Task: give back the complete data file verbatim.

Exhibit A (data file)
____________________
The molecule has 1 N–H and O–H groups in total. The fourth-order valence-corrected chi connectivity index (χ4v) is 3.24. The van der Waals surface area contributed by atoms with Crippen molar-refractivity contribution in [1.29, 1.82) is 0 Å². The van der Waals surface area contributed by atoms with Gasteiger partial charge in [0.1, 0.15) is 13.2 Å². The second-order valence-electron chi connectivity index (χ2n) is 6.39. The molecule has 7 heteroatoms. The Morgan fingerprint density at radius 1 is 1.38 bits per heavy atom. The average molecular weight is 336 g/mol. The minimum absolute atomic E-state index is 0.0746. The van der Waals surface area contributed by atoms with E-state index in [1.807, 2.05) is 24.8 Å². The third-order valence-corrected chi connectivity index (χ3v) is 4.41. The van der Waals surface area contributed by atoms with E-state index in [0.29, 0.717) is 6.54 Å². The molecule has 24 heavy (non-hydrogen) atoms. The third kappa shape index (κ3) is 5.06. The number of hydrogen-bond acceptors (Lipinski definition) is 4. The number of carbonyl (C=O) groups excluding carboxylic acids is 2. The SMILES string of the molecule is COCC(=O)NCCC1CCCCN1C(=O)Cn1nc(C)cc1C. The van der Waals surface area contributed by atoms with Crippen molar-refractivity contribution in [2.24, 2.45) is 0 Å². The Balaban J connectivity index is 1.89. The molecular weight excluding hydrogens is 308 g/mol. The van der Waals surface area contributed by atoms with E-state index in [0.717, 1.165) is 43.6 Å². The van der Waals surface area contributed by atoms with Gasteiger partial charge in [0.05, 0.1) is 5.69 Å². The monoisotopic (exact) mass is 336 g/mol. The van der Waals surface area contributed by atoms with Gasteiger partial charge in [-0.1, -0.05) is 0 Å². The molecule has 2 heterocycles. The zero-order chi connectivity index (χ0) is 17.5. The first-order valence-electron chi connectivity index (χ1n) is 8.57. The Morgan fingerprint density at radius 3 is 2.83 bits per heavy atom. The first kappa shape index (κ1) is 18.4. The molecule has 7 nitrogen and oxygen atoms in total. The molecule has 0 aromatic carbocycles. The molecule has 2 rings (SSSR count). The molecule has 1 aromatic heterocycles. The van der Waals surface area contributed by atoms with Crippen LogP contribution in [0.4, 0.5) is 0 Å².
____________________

The molecule has 1 N–H and O–H groups in total. The fourth-order valence-corrected chi connectivity index (χ4v) is 3.24. The van der Waals surface area contributed by atoms with Crippen molar-refractivity contribution in [1.29, 1.82) is 0 Å². The van der Waals surface area contributed by atoms with Gasteiger partial charge in [0.1, 0.15) is 13.2 Å². The second-order valence-electron chi connectivity index (χ2n) is 6.39. The molecule has 7 heteroatoms. The Morgan fingerprint density at radius 1 is 1.38 bits per heavy atom. The average molecular weight is 336 g/mol. The minimum absolute atomic E-state index is 0.0746. The van der Waals surface area contributed by atoms with E-state index in [1.807, 2.05) is 24.8 Å². The third-order valence-corrected chi connectivity index (χ3v) is 4.41. The van der Waals surface area contributed by atoms with E-state index in [0.29, 0.717) is 6.54 Å². The molecule has 24 heavy (non-hydrogen) atoms. The third kappa shape index (κ3) is 5.06. The number of hydrogen-bond acceptors (Lipinski definition) is 4. The number of carbonyl (C=O) groups excluding carboxylic acids is 2. The SMILES string of the molecule is COCC(=O)NCCC1CCCCN1C(=O)Cn1nc(C)cc1C. The van der Waals surface area contributed by atoms with Crippen molar-refractivity contribution in [2.24, 2.45) is 0 Å². The Balaban J connectivity index is 1.89. The molecular weight excluding hydrogens is 308 g/mol. The van der Waals surface area contributed by atoms with E-state index in [0.717, 1.165) is 43.6 Å². The van der Waals surface area contributed by atoms with Gasteiger partial charge in [0.05, 0.1) is 5.69 Å². The monoisotopic (exact) mass is 336 g/mol. The van der Waals surface area contributed by atoms with Gasteiger partial charge in [-0.1, -0.05) is 0 Å². The molecule has 2 heterocycles. The zero-order chi connectivity index (χ0) is 17.5. The first-order valence-electron chi connectivity index (χ1n) is 8.57. The Morgan fingerprint density at radius 3 is 2.83 bits per heavy atom. The first kappa shape index (κ1) is 18.4. The molecule has 7 nitrogen and oxygen atoms in total. The molecule has 0 aromatic carbocycles. The molecule has 2 rings (SSSR count). The molecule has 1 aromatic heterocycles. The van der Waals surface area contributed by atoms with Crippen LogP contribution in [0.4, 0.5) is 0 Å².